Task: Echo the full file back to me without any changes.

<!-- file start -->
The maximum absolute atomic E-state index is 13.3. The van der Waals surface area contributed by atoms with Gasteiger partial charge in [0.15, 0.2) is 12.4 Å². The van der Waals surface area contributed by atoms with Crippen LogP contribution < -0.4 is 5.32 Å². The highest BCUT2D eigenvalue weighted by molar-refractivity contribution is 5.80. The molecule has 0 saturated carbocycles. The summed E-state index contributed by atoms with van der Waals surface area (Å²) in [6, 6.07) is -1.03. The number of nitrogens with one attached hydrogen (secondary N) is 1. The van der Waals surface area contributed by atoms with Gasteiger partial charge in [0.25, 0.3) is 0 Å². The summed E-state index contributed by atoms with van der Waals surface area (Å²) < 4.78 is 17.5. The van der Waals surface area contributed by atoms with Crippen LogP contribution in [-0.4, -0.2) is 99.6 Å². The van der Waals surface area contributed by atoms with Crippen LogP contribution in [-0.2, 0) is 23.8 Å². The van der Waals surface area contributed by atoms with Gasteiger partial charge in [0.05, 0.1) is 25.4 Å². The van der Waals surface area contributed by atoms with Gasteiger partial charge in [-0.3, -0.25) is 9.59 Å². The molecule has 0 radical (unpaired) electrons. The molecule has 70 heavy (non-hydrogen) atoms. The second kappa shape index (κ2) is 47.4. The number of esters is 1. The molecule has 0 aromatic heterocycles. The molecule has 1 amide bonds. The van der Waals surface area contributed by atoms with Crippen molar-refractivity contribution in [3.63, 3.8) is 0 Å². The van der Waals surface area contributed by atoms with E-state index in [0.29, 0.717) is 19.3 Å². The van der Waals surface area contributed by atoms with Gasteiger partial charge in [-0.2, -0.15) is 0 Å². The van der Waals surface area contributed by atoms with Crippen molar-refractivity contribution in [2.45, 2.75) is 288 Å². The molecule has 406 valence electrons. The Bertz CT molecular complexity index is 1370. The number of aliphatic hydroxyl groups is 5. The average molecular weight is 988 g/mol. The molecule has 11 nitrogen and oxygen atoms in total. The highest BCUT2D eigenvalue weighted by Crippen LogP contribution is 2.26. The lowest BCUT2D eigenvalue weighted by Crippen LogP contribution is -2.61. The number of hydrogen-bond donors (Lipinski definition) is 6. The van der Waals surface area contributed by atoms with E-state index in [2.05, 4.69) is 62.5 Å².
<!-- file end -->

The maximum absolute atomic E-state index is 13.3. The van der Waals surface area contributed by atoms with Gasteiger partial charge in [0.15, 0.2) is 12.4 Å². The van der Waals surface area contributed by atoms with Crippen LogP contribution < -0.4 is 5.32 Å². The highest BCUT2D eigenvalue weighted by molar-refractivity contribution is 5.80. The molecule has 0 saturated carbocycles. The summed E-state index contributed by atoms with van der Waals surface area (Å²) in [6, 6.07) is -1.03. The number of nitrogens with one attached hydrogen (secondary N) is 1. The van der Waals surface area contributed by atoms with Gasteiger partial charge in [0.25, 0.3) is 0 Å². The summed E-state index contributed by atoms with van der Waals surface area (Å²) < 4.78 is 17.5. The van der Waals surface area contributed by atoms with Crippen LogP contribution in [-0.4, -0.2) is 99.6 Å². The van der Waals surface area contributed by atoms with Crippen LogP contribution in [-0.2, 0) is 23.8 Å². The van der Waals surface area contributed by atoms with Gasteiger partial charge in [0.05, 0.1) is 25.4 Å². The van der Waals surface area contributed by atoms with Gasteiger partial charge in [-0.3, -0.25) is 9.59 Å². The molecule has 0 radical (unpaired) electrons. The molecule has 70 heavy (non-hydrogen) atoms. The second kappa shape index (κ2) is 47.4. The number of esters is 1. The molecule has 0 aromatic heterocycles. The molecule has 1 amide bonds. The van der Waals surface area contributed by atoms with Crippen molar-refractivity contribution in [3.63, 3.8) is 0 Å². The van der Waals surface area contributed by atoms with E-state index in [0.29, 0.717) is 19.3 Å². The van der Waals surface area contributed by atoms with Gasteiger partial charge in [-0.2, -0.15) is 0 Å². The van der Waals surface area contributed by atoms with Crippen molar-refractivity contribution in [2.45, 2.75) is 288 Å². The molecule has 406 valence electrons. The Bertz CT molecular complexity index is 1370. The number of aliphatic hydroxyl groups is 5. The average molecular weight is 988 g/mol. The molecule has 11 nitrogen and oxygen atoms in total. The highest BCUT2D eigenvalue weighted by Crippen LogP contribution is 2.26. The lowest BCUT2D eigenvalue weighted by Crippen LogP contribution is -2.61. The number of hydrogen-bond donors (Lipinski definition) is 6. The van der Waals surface area contributed by atoms with E-state index in [2.05, 4.69) is 62.5 Å².